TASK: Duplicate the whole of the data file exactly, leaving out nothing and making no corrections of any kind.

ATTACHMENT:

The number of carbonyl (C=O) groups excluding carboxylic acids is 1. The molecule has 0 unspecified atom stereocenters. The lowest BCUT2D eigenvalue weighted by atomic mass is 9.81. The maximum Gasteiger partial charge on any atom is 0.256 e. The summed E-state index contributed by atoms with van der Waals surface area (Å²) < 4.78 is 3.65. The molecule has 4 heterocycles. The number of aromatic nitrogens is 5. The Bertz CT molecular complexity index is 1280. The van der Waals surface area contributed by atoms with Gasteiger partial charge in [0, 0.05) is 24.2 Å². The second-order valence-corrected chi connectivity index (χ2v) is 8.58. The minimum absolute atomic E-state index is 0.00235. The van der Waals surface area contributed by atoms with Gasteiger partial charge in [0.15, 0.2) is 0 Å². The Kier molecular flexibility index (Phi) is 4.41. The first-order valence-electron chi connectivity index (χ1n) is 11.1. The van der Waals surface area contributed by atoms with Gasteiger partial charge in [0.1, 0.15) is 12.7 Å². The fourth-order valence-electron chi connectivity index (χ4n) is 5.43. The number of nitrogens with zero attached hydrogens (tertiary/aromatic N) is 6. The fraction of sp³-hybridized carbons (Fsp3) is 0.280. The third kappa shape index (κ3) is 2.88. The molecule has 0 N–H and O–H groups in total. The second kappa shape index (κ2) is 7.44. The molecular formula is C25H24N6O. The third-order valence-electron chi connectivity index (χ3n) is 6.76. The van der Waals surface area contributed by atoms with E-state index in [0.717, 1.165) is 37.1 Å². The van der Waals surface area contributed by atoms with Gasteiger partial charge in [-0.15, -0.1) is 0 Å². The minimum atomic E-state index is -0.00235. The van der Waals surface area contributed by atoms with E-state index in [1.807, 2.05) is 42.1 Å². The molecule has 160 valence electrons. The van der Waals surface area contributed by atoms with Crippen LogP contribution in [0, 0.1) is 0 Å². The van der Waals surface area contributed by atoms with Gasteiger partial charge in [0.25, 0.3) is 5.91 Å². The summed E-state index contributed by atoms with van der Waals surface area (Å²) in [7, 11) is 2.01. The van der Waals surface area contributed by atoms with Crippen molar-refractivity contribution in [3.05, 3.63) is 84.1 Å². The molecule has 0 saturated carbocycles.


The number of carbonyl (C=O) groups excluding carboxylic acids is 1. The molecule has 0 unspecified atom stereocenters. The lowest BCUT2D eigenvalue weighted by atomic mass is 9.81. The maximum Gasteiger partial charge on any atom is 0.256 e. The summed E-state index contributed by atoms with van der Waals surface area (Å²) < 4.78 is 3.65. The molecule has 4 heterocycles. The number of aromatic nitrogens is 5. The Bertz CT molecular complexity index is 1280. The van der Waals surface area contributed by atoms with Gasteiger partial charge in [0, 0.05) is 24.2 Å². The second-order valence-corrected chi connectivity index (χ2v) is 8.58. The minimum absolute atomic E-state index is 0.00235. The van der Waals surface area contributed by atoms with Gasteiger partial charge in [0.15, 0.2) is 0 Å². The Kier molecular flexibility index (Phi) is 4.41. The first-order valence-electron chi connectivity index (χ1n) is 11.1. The van der Waals surface area contributed by atoms with Gasteiger partial charge in [0.1, 0.15) is 12.7 Å². The fourth-order valence-electron chi connectivity index (χ4n) is 5.43. The number of nitrogens with zero attached hydrogens (tertiary/aromatic N) is 6. The fraction of sp³-hybridized carbons (Fsp3) is 0.280. The third kappa shape index (κ3) is 2.88. The molecule has 0 N–H and O–H groups in total. The second kappa shape index (κ2) is 7.44. The molecular formula is C25H24N6O. The third-order valence-electron chi connectivity index (χ3n) is 6.76. The van der Waals surface area contributed by atoms with E-state index in [0.717, 1.165) is 37.1 Å². The van der Waals surface area contributed by atoms with Gasteiger partial charge in [-0.15, -0.1) is 0 Å². The minimum atomic E-state index is -0.00235. The van der Waals surface area contributed by atoms with E-state index in [1.807, 2.05) is 42.1 Å². The molecule has 160 valence electrons. The van der Waals surface area contributed by atoms with Crippen LogP contribution in [0, 0.1) is 0 Å². The van der Waals surface area contributed by atoms with Gasteiger partial charge in [0.25, 0.3) is 5.91 Å². The summed E-state index contributed by atoms with van der Waals surface area (Å²) in [7, 11) is 2.01. The van der Waals surface area contributed by atoms with Crippen molar-refractivity contribution in [3.05, 3.63) is 84.1 Å². The molecule has 0 saturated carbocycles.